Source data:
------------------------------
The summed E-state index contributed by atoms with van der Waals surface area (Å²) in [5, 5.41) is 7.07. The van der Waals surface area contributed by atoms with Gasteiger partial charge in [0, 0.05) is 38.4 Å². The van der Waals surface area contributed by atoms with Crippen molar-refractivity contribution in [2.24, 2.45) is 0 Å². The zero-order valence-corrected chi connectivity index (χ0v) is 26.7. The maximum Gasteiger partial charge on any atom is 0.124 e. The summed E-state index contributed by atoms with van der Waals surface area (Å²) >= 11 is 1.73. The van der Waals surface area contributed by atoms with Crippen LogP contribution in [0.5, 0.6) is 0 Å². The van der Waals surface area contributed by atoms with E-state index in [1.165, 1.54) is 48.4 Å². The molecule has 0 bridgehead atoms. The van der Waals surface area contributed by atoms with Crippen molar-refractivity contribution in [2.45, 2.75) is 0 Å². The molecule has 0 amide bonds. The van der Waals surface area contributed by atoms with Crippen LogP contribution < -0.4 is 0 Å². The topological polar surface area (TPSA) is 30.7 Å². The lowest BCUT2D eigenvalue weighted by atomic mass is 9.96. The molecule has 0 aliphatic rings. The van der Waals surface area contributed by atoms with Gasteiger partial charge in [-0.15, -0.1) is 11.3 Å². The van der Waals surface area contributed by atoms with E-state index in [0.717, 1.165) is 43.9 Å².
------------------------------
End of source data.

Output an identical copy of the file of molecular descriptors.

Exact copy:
The summed E-state index contributed by atoms with van der Waals surface area (Å²) in [5, 5.41) is 7.07. The van der Waals surface area contributed by atoms with Gasteiger partial charge in [0, 0.05) is 38.4 Å². The van der Waals surface area contributed by atoms with Crippen molar-refractivity contribution in [2.24, 2.45) is 0 Å². The zero-order valence-corrected chi connectivity index (χ0v) is 26.7. The maximum Gasteiger partial charge on any atom is 0.124 e. The summed E-state index contributed by atoms with van der Waals surface area (Å²) >= 11 is 1.73. The van der Waals surface area contributed by atoms with Crippen LogP contribution in [0.5, 0.6) is 0 Å². The van der Waals surface area contributed by atoms with E-state index in [1.165, 1.54) is 48.4 Å². The molecule has 0 bridgehead atoms. The van der Waals surface area contributed by atoms with Crippen molar-refractivity contribution in [2.45, 2.75) is 0 Å². The molecule has 0 amide bonds. The van der Waals surface area contributed by atoms with Crippen LogP contribution < -0.4 is 0 Å². The topological polar surface area (TPSA) is 30.7 Å². The lowest BCUT2D eigenvalue weighted by atomic mass is 9.96. The molecule has 0 aliphatic rings. The van der Waals surface area contributed by atoms with Gasteiger partial charge in [-0.15, -0.1) is 11.3 Å². The van der Waals surface area contributed by atoms with E-state index in [0.717, 1.165) is 43.9 Å².